“Something in you dies when you give yourself indiscriminately to gluttony, whether in food, drink, or sex.” While it was New Testament scholar N.T. Wright who wrote that, it could just as easily have been written by singer-songwriter Andrew Hozier-Byrne (“Hozier”), as commentary on his song, “Take Me to Church.” The only difference is that Hozier celebrates this kind of “deathless death.” Wright does not. Neither do I. I think it’s God’s grace. I also think it is Wesleyan theology.
John Wesley was a eudaemonist. This means he was focused on happiness. I first heard this notion when I chanced to encounter Burrell Dinkins and the sermon he preached through an online chapel service from Asbury Theological Seminary. Well, maybe it wasn’t chance, but a kind of prevenient grace. Dinkins captured something that was just beginning to emerge in my theological convictions in my first days of pastoral ministry: holiness—a life devoted to God—is the path both of and to happiness because it is the path to God.
But not all walk the holiness path. And sometimes the amount of sacrifice offered by the desperate traveler down a path that once promised happiness makes for a more determined traveler. Wright names three of the paths people plod in pursuit of happiness: food, alcohol, and sex. Hozier’s “Take Me to Church,” luring, rich, and haunting in melody and voice, is like a determined traveler calling heartfully from far down the path of sex-as-happiness. Its conviction and eerie beauty is undeniable. Go to YouTube here and listen to the song, but refrain from watching the video for the moment; it has a narrative of its own. You’ll hear what I mean.
Hozier wrote the song about his first breakup and the importance of sexuality in being human. “Sexuality, and sexual orientation—regardless of orientation—is just natural.” It seems the expression of sexuality is the experience of heaven. From “Take Me to Church”:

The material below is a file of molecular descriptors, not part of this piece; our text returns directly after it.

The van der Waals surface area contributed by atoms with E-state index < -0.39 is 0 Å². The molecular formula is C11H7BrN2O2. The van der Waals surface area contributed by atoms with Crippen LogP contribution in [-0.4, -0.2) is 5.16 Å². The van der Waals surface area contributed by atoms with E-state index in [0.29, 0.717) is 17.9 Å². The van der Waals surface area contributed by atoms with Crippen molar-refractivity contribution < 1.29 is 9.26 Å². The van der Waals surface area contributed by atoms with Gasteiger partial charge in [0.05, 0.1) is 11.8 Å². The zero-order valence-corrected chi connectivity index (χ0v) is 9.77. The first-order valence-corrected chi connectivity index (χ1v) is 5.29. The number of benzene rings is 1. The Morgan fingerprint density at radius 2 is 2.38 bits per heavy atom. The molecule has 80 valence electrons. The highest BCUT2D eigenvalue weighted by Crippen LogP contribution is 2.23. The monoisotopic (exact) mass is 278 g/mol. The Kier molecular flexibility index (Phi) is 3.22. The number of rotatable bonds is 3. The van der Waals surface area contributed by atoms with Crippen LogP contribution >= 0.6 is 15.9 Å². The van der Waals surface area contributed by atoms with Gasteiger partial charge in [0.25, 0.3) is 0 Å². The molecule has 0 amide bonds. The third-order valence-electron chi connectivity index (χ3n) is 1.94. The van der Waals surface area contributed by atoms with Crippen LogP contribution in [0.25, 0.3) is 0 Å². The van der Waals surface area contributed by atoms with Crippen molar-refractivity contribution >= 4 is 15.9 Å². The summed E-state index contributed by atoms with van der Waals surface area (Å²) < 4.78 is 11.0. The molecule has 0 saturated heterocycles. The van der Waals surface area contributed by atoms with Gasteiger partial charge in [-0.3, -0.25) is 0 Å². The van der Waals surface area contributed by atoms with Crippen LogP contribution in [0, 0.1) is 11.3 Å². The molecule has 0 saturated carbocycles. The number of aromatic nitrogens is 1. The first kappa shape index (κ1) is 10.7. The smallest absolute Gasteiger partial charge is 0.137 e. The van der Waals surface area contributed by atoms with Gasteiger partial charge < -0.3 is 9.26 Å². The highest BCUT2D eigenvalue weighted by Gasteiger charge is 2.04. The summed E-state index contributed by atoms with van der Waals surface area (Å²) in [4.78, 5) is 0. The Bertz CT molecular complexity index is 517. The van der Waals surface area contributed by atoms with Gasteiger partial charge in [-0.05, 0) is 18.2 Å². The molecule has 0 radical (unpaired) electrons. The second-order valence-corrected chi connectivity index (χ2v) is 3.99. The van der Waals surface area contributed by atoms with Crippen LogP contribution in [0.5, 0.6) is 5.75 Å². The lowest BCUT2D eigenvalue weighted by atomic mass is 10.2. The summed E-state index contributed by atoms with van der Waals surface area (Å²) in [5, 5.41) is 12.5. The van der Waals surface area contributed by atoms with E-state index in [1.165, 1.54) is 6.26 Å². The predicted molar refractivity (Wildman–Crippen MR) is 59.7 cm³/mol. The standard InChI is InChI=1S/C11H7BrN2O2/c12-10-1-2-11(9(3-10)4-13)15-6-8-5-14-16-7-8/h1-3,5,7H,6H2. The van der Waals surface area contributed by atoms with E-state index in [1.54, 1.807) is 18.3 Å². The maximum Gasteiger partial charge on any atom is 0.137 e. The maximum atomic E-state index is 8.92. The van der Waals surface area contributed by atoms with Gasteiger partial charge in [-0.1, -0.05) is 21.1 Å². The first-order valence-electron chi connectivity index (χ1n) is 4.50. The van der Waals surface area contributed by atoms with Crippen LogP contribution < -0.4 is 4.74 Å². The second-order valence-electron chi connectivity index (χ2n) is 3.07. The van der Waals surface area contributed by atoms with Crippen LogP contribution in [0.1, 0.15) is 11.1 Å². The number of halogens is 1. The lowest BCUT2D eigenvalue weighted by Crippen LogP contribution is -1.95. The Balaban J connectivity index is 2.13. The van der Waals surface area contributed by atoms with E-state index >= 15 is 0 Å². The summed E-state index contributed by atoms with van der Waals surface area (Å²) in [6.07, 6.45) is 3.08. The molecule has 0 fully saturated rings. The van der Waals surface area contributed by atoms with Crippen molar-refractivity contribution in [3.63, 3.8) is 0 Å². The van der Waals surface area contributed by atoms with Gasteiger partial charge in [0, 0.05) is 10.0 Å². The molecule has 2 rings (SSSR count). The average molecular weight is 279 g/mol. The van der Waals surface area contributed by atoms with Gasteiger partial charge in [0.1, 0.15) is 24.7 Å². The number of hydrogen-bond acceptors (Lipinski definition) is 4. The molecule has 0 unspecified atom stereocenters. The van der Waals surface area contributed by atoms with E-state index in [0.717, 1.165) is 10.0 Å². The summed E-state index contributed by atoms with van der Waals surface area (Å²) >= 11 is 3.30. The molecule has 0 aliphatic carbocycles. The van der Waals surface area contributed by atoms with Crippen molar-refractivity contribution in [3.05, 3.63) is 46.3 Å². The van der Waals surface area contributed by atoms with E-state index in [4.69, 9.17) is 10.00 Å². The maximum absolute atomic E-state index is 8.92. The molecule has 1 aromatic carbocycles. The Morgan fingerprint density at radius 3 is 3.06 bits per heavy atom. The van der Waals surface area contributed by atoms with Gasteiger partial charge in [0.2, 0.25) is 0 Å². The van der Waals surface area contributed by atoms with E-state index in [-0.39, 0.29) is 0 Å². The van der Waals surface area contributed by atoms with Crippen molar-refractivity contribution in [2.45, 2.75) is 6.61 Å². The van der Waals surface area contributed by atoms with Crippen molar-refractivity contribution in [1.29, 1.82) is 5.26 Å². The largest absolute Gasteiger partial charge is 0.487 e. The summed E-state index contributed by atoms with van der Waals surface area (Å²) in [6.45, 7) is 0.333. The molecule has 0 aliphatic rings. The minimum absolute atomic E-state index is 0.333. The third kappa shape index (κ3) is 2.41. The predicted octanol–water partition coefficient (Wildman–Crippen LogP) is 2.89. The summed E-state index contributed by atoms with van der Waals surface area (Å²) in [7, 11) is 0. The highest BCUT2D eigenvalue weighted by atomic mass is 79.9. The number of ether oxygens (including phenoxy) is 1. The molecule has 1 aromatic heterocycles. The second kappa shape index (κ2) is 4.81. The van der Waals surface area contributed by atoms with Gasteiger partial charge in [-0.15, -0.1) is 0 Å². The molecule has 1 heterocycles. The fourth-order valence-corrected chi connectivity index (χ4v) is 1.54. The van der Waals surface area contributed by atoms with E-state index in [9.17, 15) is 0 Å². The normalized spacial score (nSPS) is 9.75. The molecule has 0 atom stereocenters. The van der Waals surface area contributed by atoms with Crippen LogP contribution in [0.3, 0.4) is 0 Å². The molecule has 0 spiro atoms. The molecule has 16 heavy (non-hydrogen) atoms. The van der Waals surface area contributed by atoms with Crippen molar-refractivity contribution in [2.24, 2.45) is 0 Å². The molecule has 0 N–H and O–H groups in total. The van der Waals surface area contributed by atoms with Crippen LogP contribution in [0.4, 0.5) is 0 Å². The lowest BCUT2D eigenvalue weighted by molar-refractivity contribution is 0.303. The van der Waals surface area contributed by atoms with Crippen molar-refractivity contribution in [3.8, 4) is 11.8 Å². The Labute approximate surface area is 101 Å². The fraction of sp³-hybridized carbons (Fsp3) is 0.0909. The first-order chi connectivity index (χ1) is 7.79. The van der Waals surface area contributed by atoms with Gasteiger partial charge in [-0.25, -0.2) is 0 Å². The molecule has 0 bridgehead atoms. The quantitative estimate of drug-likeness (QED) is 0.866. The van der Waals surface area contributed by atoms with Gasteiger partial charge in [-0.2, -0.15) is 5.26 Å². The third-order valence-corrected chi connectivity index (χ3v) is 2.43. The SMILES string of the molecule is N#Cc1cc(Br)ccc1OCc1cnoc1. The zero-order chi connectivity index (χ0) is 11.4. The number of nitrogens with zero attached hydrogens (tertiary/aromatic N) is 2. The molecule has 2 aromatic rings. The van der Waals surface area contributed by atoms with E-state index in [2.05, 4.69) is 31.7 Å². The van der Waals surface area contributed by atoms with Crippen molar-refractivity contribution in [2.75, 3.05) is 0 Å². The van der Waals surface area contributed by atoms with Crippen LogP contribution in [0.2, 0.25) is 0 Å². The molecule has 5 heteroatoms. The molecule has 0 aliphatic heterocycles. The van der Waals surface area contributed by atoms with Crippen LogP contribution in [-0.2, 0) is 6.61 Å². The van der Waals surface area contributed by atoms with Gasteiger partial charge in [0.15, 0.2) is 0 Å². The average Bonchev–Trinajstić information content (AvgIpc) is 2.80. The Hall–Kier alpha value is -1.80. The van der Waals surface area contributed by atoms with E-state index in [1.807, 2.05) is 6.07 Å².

My church offers no absolutes
She tells me ‘worship in the bedroom’
The only heaven I’ll be sent to
Is when I’m alone with you
I was born sick, but I love it
Command me to be well
Amen. Amen. Amen
Church, worship, heaven, amen. Religious words and divine experience interact clearly and seamlessly. Hozier makes it explicit: “an act of sex is one of the most human things. But an organization like the church, say, through its doctrine, would undermine humanity by successfully teaching about sexual orientation—that it is sinful, or that it offends God. The song is about asserting yourself and reclaiming your humanity through an act of love.”
But the context of the song betrays this line. “Take Me to Church” does not speak of asserting oneself, but of offering oneself to the female goddess that is his lover. “If I’m a pagan of the good times / My lover’s the sunlight / To keep the Goddess on my side / She demands a sacrifice.” This leads into the doubly paradoxical conclusion: “Offer me that deathless death / Good God, let me give you my life.” It is paradoxical in “deathless death,” but also in the giving and taking: life is given and simultaneously taken.
Hozier further clarifies this deathless death: “I found the experience of falling in love or being in love was death—a death of everything. You kind of watch yourself die in a wonderful way and you experience for the briefest moment—if you do believe somebody and you see for a moment yourself though their eyes—everything you believed about yourself is gone.” It seems that death comes at the hands of the lover. “Take Me to Church” vividly captures how sharing oneself in the relationship leads to this kind of (sacrificial) death: “I’ll tell you my sins and you can sharpen your knife.” So, why would Hozier agree with Wright’s analysis of indiscriminate giving? Because Hozier believes that something in you dies when you give yourself in the human act of sex.